The stockings are hung by the fireplace, people are scurrying through the stores, children are laughing and decorating cookies. It is seemingly the most wonderful time of the year – the holidays
Isn’t this the image of what the holidays look like in our heads, like something taken from a Norman Rockwell painting. The reality is that while the holidays are truly the most wonderful time for some, for others, it is a very stressful and overwhelming time.
It’s easy to feel overwhelmed with obligations of visiting family, helping with events, or the financial stress of getting everything that is on your holiday list. This is a familiar feeling for many, but for someone in recovery, this stress can be magnified and sometimes cause a relapse.
When it comes to opioid addiction, one of the biggest ways to help yourself is to avoid putting yourself in a stressful situation altogether, which can be hard to do when you have friends and family that are expecting you…
So, in this article, we will go over some ways to survive the holidays this year.
Tips to help you get through the holidays:
- Always have a plan
- Be sure to create a plan for the season.
- Set a budget and stick to it. Understand that you don’t have to get everything on someone’s gift list.
- Create a plan before attending events and family gatherings.
- Get rest and stay healthy
- Fatigue and irritability can be part of causing a relapse during the holidays or any time of the year. Try to avoid being hungry, angry, lonely or tired (HALT). When you are tired, it’s much easier to succumb to the temptations. Let’s face it, you get lazy and it’s easier to make excuses. Be sure to get enough rest and to eat healthy during the holiday.
- It’s OK to say No!
- Be selective about what invitations you accept. During the holidays, there can be a number of gatherings and it’s ok to say no to some events that may bring tension, anxiety or be with those where the temptation to use again may be higher. There’s nothing wrong with avoiding these situations.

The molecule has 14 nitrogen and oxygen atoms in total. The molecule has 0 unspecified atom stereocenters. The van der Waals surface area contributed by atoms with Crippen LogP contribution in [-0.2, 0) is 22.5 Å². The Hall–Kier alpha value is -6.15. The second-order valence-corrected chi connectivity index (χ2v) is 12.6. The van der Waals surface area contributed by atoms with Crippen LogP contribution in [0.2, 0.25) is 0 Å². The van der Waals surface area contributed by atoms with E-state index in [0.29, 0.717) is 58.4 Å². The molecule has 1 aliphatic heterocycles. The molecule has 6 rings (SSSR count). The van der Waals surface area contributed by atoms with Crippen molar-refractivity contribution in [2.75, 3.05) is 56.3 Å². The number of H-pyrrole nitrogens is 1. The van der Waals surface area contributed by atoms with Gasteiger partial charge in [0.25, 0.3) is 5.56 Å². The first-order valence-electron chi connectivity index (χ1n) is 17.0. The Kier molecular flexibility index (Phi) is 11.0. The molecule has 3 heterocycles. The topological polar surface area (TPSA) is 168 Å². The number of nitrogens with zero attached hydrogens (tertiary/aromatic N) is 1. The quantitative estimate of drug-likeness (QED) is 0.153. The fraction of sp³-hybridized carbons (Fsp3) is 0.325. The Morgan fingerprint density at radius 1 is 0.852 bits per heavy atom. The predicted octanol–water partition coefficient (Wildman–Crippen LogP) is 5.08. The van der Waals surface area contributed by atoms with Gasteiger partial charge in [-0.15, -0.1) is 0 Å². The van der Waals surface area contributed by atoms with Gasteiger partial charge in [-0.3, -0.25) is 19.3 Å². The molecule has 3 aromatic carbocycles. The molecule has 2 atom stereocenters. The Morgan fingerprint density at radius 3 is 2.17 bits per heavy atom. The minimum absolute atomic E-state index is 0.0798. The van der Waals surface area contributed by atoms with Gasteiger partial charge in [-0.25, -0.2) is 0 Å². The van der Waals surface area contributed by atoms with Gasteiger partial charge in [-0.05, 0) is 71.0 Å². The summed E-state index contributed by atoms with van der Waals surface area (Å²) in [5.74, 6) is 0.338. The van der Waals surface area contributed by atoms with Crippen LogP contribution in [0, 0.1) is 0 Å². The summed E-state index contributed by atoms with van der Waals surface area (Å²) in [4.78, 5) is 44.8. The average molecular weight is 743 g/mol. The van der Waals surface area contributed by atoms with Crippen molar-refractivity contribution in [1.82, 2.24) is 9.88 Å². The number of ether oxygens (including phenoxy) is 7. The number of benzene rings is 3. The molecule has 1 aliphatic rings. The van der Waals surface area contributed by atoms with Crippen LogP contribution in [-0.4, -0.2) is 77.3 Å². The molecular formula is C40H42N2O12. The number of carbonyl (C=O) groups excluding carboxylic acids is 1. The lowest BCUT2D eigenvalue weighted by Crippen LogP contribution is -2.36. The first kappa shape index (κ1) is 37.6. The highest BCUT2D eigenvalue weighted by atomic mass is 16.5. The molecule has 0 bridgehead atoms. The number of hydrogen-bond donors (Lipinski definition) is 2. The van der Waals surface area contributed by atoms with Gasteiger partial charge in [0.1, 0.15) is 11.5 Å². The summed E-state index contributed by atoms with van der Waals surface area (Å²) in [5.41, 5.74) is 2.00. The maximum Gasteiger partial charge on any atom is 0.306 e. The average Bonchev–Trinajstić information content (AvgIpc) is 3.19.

- Set realistic expectations
- Just because you have taken steps to recovery and are clean, it’s important to understand that not everyone may see things exactly the way that you do. It may take years to earn back a person’s trust that was once broken by opioid addiction.
- Have a backup plan
- Come early, leave early and have a plan ready to do so. When you are ready to leave, whether you are uncomfortable or feeling pressure, then leave. Your time is your own and you owe it to no one.
- Surround yourself with others who will support you through recovery
- Be sure to attend meetings
- Talk over your triggers with someone you trust and figure out how to avoid them. It may mean giving up some old traditions, family or friends. Limit the amount of time you spend with those who are critical of you.
The holidays can be a stressful time for everyone but having a plan in place on how to handle overwhelming or uncomfortable situations will help you survive this hectic time of the year.
We’re here to help…
Whether treatment is for you, a family member or a friend, we are happy to speak with you about our outpatient drug treatment program, and how AOC can help patients with their opioid addiction recovery. Since 2007, AOC has helped thousands of patients on their path to recovery.